The possibility of seeing a substantial fraction of the objects in Arp’s Atlas only arose when I bought a third-hand 20-inch Newtonian in 2011. The project got under way properly in autumn 2014. The telescope was made by Beacon Hill Telescopes of Cleethorpes. A plywood and biro plaque records first light in November 2005 and says it is 20-inch f4.5.
Since buying it in 2011 I have:
- Discovered that the mirror is a 50cm (close enough to 20-inches) but f4.13, so much shorter focus than stated.
- Had the aluminium coatings on both mirrors refreshed by Vacuum Coatings Ltd. (The mirrors spent the first six years of their life with no covers at all).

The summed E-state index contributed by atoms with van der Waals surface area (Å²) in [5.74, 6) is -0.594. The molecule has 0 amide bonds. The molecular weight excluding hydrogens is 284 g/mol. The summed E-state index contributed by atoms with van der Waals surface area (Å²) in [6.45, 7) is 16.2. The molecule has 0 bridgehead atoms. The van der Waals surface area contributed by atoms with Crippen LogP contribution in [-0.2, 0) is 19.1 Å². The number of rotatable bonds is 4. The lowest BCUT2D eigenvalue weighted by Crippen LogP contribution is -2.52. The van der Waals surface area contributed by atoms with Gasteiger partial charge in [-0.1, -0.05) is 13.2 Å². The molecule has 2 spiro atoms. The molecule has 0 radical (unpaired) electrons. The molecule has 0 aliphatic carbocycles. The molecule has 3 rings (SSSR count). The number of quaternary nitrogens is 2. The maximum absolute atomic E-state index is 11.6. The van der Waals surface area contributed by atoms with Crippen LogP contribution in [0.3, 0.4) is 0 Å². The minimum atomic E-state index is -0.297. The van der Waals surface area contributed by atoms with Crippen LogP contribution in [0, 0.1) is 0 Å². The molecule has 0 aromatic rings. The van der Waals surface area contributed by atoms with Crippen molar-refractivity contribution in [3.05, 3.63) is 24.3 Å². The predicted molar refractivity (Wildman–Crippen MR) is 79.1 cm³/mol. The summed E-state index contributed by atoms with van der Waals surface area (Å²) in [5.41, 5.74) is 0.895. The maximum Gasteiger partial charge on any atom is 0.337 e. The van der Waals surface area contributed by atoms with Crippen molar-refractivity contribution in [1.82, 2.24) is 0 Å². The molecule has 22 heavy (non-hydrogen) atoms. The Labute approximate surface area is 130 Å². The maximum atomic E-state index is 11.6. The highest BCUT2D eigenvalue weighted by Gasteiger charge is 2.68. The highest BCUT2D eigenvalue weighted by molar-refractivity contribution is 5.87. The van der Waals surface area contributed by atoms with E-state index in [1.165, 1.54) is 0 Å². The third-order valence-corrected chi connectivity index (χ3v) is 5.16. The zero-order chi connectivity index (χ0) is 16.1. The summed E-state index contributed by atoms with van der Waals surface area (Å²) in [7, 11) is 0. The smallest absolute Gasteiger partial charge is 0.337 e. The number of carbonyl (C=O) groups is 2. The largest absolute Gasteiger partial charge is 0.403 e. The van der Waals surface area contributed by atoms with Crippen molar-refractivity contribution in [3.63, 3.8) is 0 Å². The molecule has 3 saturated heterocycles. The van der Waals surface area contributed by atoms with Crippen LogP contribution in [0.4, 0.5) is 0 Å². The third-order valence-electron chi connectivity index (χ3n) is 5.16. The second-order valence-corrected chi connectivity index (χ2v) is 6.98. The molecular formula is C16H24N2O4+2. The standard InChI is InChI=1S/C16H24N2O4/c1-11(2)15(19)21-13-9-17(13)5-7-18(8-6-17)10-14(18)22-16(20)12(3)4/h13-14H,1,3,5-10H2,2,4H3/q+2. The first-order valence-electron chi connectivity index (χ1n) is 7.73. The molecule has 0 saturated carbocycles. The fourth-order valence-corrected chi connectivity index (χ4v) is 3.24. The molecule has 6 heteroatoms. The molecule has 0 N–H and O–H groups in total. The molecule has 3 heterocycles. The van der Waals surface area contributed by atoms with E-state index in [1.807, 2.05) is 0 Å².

- Fitted a Moonlite 2-speed Crayford style focuser – essential given the wafer thin focal plane that goes with a f4.1 mirror (Photo 5).
- Fitted a Telrad and erect image right-angle finder.
- Fitted dew heaters for the Telrad, finder, secondary mirror and eyepiece (Photo 6).
- Fitted digital setting circles (Photo 4). The declination encoder is connected using model boat propeller shaft universal joints (Photos 2 & 3).
- Decorated the tube panels in fetching red marine vinyl and white lettering.
Eyepieces. I have a full set of Clavé Plossls and 17mm and 8mm Tele-Vue Ethos eyepieces. Experience has shown the Ethos do come very close to, or match, the light transmission of the exceptional Clavé oculars. The Arp galaxies are generally tiny and faint, so need magnification at the top end of the scale. If I was using a driven telescope then the Clavés would be fine. However, on this un-driven telescope the huge field of the Ethos swing it in their favour. They are simply easier and more relaxing to use.